Attention Women In Medicine: Wrap Up Your Day In A Powerful Way
Women in medicine have a full agenda. Once your day begins you are on the go, whether it is clinical responsibilities or catching up with things at home. The high demands of a life as a doctor, nurse practitioner, or nurse with little time to regroup and re-energize contributes to a buildup of stress, overwhelm, and feeling like you are on a hamster wheel.
As important as it is to set an intention for the beginning of each day, it as crucial to set the intention to wrap up your day.
For women in medicine, wrapping up your day brings closure to the career part of your life as you re-enter the personal part of your life as a mother, wife, and the other roles you have. It is important to become mindful of the energy you absorb when working in high acuity, high demand settings of medicine. We are exposed to patient stressors, colleague complaints, and overwhelm as the clock ticks and patients still need to be examined and administrative responsibilities completed. There are also things we trouble shoot that are beyond our scope of practice. A wrap-up routine at the end of day releases that high stress energy. It honors your strengths as you move into your next role. It is a stress management tool that lends itself towards experiencing harmony in your life.
Here is are strategies my clients and I use.
Celebrate the everyday wins
When you have dedicated your life and career to serving others, it is imperative to focus on the cycle of giving and receiving. This shifts you from feeling like you are always giving and sacrificing and opens you to acknowledging what you receive. Celebrating your daily wins is one quick way to shift your energy. Ask any woman in medicine and she can tell you what she’s done for the day. She often follows that with a long list of all the things left undone. Pause. Take a break and bask in the progress, little or big, that happened today.
- Maybe it was spending an extra 10 minutes with a patient and their family without worrying about how it will throw off the schedule.
- Maybe it was staying focused on your higher purpose as you brainstormed solutions for today’s challenges in the unit.
- Maybe it was a few minutes of quality time with your family before heading off to the hospital.
Wrap up your day by celebrating what has gone well today.
Learn from the lessons
Medical professionals tend to be perfectionists and our own worse critic. We do most things ourselves because we want it done right. When it’s not done right, we call it failure. Within the failure are the lessons. Lessons such as:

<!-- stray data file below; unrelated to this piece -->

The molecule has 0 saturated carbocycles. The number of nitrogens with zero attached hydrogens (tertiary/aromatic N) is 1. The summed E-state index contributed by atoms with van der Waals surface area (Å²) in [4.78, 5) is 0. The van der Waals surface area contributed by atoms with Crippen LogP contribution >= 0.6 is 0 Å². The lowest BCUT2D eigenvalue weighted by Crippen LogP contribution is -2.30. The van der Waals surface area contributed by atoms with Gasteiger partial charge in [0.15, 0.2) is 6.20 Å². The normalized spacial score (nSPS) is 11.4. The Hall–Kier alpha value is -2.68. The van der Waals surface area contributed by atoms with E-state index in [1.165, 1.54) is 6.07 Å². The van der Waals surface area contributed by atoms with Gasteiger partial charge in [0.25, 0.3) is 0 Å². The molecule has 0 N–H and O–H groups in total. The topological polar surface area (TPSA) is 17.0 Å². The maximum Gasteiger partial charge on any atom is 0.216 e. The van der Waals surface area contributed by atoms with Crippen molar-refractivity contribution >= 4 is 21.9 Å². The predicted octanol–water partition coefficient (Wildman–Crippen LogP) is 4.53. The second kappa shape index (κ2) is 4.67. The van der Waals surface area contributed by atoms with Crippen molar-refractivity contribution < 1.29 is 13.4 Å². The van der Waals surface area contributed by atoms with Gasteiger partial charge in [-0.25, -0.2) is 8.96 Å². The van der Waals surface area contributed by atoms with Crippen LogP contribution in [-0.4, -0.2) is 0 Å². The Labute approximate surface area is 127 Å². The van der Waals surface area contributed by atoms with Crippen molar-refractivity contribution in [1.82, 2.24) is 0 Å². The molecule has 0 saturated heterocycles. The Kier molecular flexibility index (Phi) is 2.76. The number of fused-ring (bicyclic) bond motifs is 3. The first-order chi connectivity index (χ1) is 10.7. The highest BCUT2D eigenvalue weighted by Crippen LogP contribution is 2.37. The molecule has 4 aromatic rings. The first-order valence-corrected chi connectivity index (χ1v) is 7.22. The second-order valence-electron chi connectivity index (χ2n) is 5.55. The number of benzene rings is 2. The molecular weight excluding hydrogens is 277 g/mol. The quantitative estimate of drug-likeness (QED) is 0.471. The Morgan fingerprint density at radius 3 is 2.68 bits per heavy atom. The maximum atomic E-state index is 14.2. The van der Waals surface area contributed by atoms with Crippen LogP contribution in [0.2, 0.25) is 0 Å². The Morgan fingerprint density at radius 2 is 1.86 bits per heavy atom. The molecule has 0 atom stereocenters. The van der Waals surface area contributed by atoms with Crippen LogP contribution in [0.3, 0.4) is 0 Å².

- How to honor and respect a colleague’s point of view.
- How to delegate to the right team member, then release it and allow the end result to manifest.
- How to acknowledge a patient’s ability to make the best decision for himself or herself and their family, particularly when it differs from our own.
From a place of lessons we are open to learn from others rather than judge and condemn. Wrap up your day in the hospital or office with the question, “What have I learned today that benefits me, my team, and my patients?”
Create a transition point to leave it all behind.
Confession. I am as guilty as my clients. During the commute home, I would replay my day, with all its stressors, frustrations, and things left incomplete. My inner critic had free reign to replay the day. The more I stayed in this space the less available I was for my children when I arrived home. Enjoying life was just beyond my reach. The shift came when I decided to put an end to my work day and move into my home life with ease and grace.
I created the transition point. The transition point is the place along my commute where I move out of doctor mode and into “Me” mode. Me as the woman, the mother, the daughter, and the other roles in my life. As a woman in medicine I lead the team, digest diagnostic lab tests and clinical data, and communicate with families about their newborns in the NICU. In “Me” mode I get to switch gears and lessen the demands of my life. I can say ‘Yes’ to top priority items and ‘Not Yet’ to less pressing items in favor of time with my children and things that bring more joy to my life. My transition point was a bridge that I crossed every day on my way from the hospital. Before approaching the bridge I gave myself permission to replay the day. Initially the replay was from a place of stressing about all that I had done and all that was left to do. Then I went deeper and looked for the lessons. Once I approached the bridge I was thankful for the lessons of the day and then released them.